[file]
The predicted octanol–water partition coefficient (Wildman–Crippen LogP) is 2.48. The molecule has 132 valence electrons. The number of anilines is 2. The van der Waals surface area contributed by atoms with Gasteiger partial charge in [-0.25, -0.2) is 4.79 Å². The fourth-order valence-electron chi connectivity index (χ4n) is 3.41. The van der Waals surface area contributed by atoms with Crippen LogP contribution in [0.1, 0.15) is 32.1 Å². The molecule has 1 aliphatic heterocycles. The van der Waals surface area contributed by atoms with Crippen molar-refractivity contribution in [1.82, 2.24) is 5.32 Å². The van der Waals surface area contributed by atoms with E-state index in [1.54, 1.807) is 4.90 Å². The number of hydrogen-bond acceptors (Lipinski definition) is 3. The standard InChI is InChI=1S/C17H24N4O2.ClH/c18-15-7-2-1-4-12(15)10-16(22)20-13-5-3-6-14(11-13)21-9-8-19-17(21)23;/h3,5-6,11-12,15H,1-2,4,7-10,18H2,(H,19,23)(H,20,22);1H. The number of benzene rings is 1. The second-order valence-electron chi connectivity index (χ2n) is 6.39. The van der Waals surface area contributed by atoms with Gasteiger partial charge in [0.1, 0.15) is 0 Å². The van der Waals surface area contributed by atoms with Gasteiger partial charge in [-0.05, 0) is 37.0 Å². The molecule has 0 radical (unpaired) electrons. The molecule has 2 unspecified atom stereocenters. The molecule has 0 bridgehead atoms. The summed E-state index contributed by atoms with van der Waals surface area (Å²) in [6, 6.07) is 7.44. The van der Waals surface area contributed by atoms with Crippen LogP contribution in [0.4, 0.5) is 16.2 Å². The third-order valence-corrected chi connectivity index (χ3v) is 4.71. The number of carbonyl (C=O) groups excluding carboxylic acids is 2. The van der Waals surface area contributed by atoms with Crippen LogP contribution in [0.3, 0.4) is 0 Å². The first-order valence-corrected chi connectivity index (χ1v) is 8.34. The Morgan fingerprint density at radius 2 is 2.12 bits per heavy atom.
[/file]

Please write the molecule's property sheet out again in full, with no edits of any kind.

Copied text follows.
The predicted octanol–water partition coefficient (Wildman–Crippen LogP) is 2.48. The molecule has 132 valence electrons. The number of anilines is 2. The van der Waals surface area contributed by atoms with Gasteiger partial charge in [-0.25, -0.2) is 4.79 Å². The fourth-order valence-electron chi connectivity index (χ4n) is 3.41. The van der Waals surface area contributed by atoms with Crippen LogP contribution in [0.1, 0.15) is 32.1 Å². The molecule has 1 aliphatic heterocycles. The van der Waals surface area contributed by atoms with Crippen molar-refractivity contribution in [1.82, 2.24) is 5.32 Å². The van der Waals surface area contributed by atoms with E-state index in [1.54, 1.807) is 4.90 Å². The number of hydrogen-bond acceptors (Lipinski definition) is 3. The standard InChI is InChI=1S/C17H24N4O2.ClH/c18-15-7-2-1-4-12(15)10-16(22)20-13-5-3-6-14(11-13)21-9-8-19-17(21)23;/h3,5-6,11-12,15H,1-2,4,7-10,18H2,(H,19,23)(H,20,22);1H. The number of benzene rings is 1. The second-order valence-electron chi connectivity index (χ2n) is 6.39. The van der Waals surface area contributed by atoms with Gasteiger partial charge in [0.1, 0.15) is 0 Å². The van der Waals surface area contributed by atoms with Gasteiger partial charge in [-0.05, 0) is 37.0 Å². The molecule has 0 radical (unpaired) electrons. The molecule has 2 unspecified atom stereocenters. The molecule has 0 bridgehead atoms. The summed E-state index contributed by atoms with van der Waals surface area (Å²) in [6, 6.07) is 7.44. The van der Waals surface area contributed by atoms with Crippen LogP contribution in [0.4, 0.5) is 16.2 Å². The third-order valence-corrected chi connectivity index (χ3v) is 4.71. The number of carbonyl (C=O) groups excluding carboxylic acids is 2. The van der Waals surface area contributed by atoms with Crippen LogP contribution in [0.3, 0.4) is 0 Å². The first-order valence-corrected chi connectivity index (χ1v) is 8.34. The Morgan fingerprint density at radius 2 is 2.12 bits per heavy atom.